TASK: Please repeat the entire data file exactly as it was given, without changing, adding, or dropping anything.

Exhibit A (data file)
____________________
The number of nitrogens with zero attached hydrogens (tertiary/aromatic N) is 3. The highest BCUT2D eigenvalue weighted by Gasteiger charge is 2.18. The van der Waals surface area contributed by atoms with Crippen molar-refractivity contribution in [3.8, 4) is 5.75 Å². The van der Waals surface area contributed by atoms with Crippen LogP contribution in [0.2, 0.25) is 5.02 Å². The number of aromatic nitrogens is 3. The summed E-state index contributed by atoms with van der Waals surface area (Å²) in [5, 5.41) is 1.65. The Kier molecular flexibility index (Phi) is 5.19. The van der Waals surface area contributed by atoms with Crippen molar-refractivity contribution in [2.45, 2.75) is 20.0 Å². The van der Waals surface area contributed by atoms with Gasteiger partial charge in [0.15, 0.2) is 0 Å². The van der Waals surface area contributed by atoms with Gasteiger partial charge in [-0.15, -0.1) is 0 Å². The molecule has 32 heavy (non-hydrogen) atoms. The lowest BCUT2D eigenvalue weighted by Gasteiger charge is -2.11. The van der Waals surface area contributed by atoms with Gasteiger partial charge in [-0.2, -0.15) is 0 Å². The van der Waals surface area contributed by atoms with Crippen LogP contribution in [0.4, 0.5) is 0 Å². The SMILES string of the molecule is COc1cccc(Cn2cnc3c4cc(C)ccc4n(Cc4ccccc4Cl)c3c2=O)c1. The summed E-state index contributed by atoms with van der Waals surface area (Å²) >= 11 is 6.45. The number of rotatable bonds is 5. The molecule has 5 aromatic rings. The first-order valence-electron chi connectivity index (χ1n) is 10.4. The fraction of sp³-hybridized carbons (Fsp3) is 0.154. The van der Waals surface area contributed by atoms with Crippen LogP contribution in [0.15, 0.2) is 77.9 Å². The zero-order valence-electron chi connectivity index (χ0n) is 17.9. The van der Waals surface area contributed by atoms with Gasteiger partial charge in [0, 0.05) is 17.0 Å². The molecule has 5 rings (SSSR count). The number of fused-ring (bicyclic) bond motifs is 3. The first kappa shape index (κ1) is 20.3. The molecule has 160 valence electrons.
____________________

The number of nitrogens with zero attached hydrogens (tertiary/aromatic N) is 3. The highest BCUT2D eigenvalue weighted by Gasteiger charge is 2.18. The van der Waals surface area contributed by atoms with Crippen molar-refractivity contribution in [3.8, 4) is 5.75 Å². The van der Waals surface area contributed by atoms with Crippen LogP contribution in [0.2, 0.25) is 5.02 Å². The number of aromatic nitrogens is 3. The summed E-state index contributed by atoms with van der Waals surface area (Å²) in [5, 5.41) is 1.65. The Kier molecular flexibility index (Phi) is 5.19. The van der Waals surface area contributed by atoms with Crippen molar-refractivity contribution in [2.45, 2.75) is 20.0 Å². The van der Waals surface area contributed by atoms with Gasteiger partial charge in [0.15, 0.2) is 0 Å². The van der Waals surface area contributed by atoms with Gasteiger partial charge in [-0.15, -0.1) is 0 Å². The molecule has 32 heavy (non-hydrogen) atoms. The lowest BCUT2D eigenvalue weighted by Gasteiger charge is -2.11. The van der Waals surface area contributed by atoms with Gasteiger partial charge in [-0.2, -0.15) is 0 Å². The van der Waals surface area contributed by atoms with Crippen LogP contribution in [0.4, 0.5) is 0 Å². The SMILES string of the molecule is COc1cccc(Cn2cnc3c4cc(C)ccc4n(Cc4ccccc4Cl)c3c2=O)c1. The summed E-state index contributed by atoms with van der Waals surface area (Å²) >= 11 is 6.45. The number of rotatable bonds is 5. The molecule has 5 aromatic rings. The first-order valence-electron chi connectivity index (χ1n) is 10.4. The fraction of sp³-hybridized carbons (Fsp3) is 0.154. The van der Waals surface area contributed by atoms with Crippen LogP contribution in [0.15, 0.2) is 77.9 Å². The zero-order valence-electron chi connectivity index (χ0n) is 17.9. The van der Waals surface area contributed by atoms with Gasteiger partial charge in [0, 0.05) is 17.0 Å². The molecule has 5 rings (SSSR count). The number of fused-ring (bicyclic) bond motifs is 3. The first kappa shape index (κ1) is 20.3. The molecule has 160 valence electrons.